Source: Harish Jonnalagadda / Windows Central
As experts have stated for some time now, there’s a general consensus that consumer tech should see a return to normalcy — more or less — by the end of 2022. This is thanks in large part to giants like Intel and TSMC upping their output to try to catch up with demand. Vaid pointed to these items when mentioning how RTX 30-series cards aren’t in as dire of a pricing situation as they were in 2021.
It’s not all good news, though. “NVIDIA plans to tap TSMC’s 5nm process technology for its RTX 40-series cards — the move by both NVIDIA and AMD to launch new GPUs that make use of this technology will start putting additional pressure on TSMC to expand capacity of its 5nm-enabled fabs and prioritize high-margin products,” Vaid stated, highlighting one of the factors that may interrupt the process of getting consumers’ appetites satiated.
Alan Priestley, Gartner Research VP, mentioned similar points to Vaid, including how AMD and now Intel with its Arc line are putting pressure on NVIDIA to stay current. However, when it came to the per-wafer chip output angle, he expressed optimism without mention of the potential caveat Vaid addressed.
“Next-gen GPUs will no doubt use new process technology which will deliver more chips per wafer and hence increased availability,” Priestley stated, noting that a new line with better production output capabilities could mitigate the current situation affecting NVIDIA’s graphics cards.
What will RTX 40-series GPUs cost?
Source: Harish Jonnalagadda / Windows Central
What with the wild ride the 30-series cards have had with regards to pricing, many are wondering what kind of damage the 40 series will do to wallets. Vaid and Priestley had similar thoughts on where NVIDIA may land when it comes to setting MSRPs for its latest cards.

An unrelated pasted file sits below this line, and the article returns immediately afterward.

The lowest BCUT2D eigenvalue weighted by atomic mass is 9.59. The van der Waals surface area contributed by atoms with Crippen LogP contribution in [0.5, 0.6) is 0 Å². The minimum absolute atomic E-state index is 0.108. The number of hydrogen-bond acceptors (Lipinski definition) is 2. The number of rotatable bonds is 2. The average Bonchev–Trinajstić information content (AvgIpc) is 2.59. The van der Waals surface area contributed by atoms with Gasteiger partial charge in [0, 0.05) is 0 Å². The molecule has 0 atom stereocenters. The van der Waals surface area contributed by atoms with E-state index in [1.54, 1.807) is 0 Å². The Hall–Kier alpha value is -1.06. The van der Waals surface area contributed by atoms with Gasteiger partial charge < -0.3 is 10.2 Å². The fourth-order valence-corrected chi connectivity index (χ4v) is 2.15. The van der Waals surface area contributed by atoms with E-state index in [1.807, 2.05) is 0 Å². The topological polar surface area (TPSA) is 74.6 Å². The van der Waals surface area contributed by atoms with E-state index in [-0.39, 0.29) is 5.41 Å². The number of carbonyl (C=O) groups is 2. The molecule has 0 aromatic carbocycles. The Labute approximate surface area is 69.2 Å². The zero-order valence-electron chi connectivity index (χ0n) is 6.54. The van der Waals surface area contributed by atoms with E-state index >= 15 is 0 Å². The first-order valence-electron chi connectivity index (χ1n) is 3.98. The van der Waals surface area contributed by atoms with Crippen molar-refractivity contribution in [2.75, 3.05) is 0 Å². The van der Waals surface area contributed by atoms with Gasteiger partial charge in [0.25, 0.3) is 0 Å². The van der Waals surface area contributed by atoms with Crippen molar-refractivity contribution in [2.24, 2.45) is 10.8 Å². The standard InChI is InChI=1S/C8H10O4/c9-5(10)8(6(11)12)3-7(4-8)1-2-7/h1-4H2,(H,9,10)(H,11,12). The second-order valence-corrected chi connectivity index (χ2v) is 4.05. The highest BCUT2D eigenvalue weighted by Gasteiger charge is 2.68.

“Given the upside of close to about two times in terms of performance that the RTX 40 series potentially provides, prices of the 40 series will be likely to reflect the tech upgrade,” Vaid said. “While inflated prices were an issue for the RTX 30 lifecycle, the market did witness a segment of gamers who were willing to pay much more than the MSRP for graphics cards such as the 3070, which could further incentivize NVIDIA to slightly increase the MSRP across the range of its RTX 40 series. While hard to put a range, we’re expecting prices to be higher than the 30 series but competitive against AMD’s RDNA 3 GPUs, which by all accounts, are expected to be launched earlier.”
It makes sense that even if pricing does see a spike compared to last-gen’s offerings, competitive MSRPs are still going to be the trendsetting factor. And consumers’ desperation for GPUs has proven a monetary force to be reckoned with, highlighting more reasons for the big graphics card producers to up their fees a bit across the board.
“We could anticipate new GPUs at similar price points to existing products but offering higher performance, as it’s not clear that the market would support significantly higher price points — especially at the top of the price stack,” Priestley stated. While there may be a bit of wiggle room for companies to up the price ceiling, that’s not a greenlight for them to gouge by voluntarily engaging in the astronomical price hikes the 30 series saw at certain points across 2020 and 2021. Heck, some manufacturers are even making a show of reducing the prices of their GPUs, such as ASUS.
We won’t know anything as fact until NVIDIA and its partners start dropping hard figures, but for the time being, these guesstimates and hypotheses on availability optics and pricing possibilities should help you make your own tentative plans for your next rig upgrade.